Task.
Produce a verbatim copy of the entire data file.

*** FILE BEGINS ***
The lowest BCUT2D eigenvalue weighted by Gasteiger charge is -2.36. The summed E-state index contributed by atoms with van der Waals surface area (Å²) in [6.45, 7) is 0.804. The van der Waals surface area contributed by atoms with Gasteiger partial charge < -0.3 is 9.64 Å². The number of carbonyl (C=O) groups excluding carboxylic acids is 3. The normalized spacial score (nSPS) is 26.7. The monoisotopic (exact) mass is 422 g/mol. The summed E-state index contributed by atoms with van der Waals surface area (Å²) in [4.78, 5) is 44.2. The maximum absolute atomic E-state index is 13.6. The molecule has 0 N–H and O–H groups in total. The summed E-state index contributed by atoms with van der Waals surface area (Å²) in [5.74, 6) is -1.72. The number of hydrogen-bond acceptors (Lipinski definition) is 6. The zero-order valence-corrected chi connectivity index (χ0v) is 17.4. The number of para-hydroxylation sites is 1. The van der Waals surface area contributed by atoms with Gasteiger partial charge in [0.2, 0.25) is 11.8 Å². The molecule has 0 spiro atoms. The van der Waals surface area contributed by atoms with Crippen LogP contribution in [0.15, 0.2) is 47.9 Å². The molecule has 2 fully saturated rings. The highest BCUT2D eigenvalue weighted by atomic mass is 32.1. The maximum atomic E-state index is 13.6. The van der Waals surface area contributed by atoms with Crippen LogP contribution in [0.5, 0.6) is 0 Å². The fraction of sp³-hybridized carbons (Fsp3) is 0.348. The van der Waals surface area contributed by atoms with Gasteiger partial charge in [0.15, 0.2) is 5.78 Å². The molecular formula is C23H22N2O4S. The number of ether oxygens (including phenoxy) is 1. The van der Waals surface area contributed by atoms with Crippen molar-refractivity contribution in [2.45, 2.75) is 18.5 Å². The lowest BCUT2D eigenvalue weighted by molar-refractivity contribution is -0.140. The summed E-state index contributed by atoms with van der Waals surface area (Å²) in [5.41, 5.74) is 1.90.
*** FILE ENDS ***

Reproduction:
The lowest BCUT2D eigenvalue weighted by Gasteiger charge is -2.36. The summed E-state index contributed by atoms with van der Waals surface area (Å²) in [6.45, 7) is 0.804. The van der Waals surface area contributed by atoms with Gasteiger partial charge < -0.3 is 9.64 Å². The number of carbonyl (C=O) groups excluding carboxylic acids is 3. The normalized spacial score (nSPS) is 26.7. The monoisotopic (exact) mass is 422 g/mol. The summed E-state index contributed by atoms with van der Waals surface area (Å²) in [4.78, 5) is 44.2. The maximum absolute atomic E-state index is 13.6. The molecule has 0 N–H and O–H groups in total. The summed E-state index contributed by atoms with van der Waals surface area (Å²) in [5.74, 6) is -1.72. The number of hydrogen-bond acceptors (Lipinski definition) is 6. The zero-order valence-corrected chi connectivity index (χ0v) is 17.4. The number of para-hydroxylation sites is 1. The van der Waals surface area contributed by atoms with Gasteiger partial charge in [0.2, 0.25) is 11.8 Å². The molecule has 0 spiro atoms. The van der Waals surface area contributed by atoms with Crippen LogP contribution in [0.15, 0.2) is 47.9 Å². The molecule has 2 fully saturated rings. The highest BCUT2D eigenvalue weighted by atomic mass is 32.1. The maximum atomic E-state index is 13.6. The van der Waals surface area contributed by atoms with Crippen LogP contribution in [0.5, 0.6) is 0 Å². The fraction of sp³-hybridized carbons (Fsp3) is 0.348. The van der Waals surface area contributed by atoms with Gasteiger partial charge in [0.15, 0.2) is 5.78 Å². The molecular formula is C23H22N2O4S. The number of ether oxygens (including phenoxy) is 1. The van der Waals surface area contributed by atoms with Crippen molar-refractivity contribution in [2.45, 2.75) is 18.5 Å². The lowest BCUT2D eigenvalue weighted by molar-refractivity contribution is -0.140. The summed E-state index contributed by atoms with van der Waals surface area (Å²) in [5.41, 5.74) is 1.90.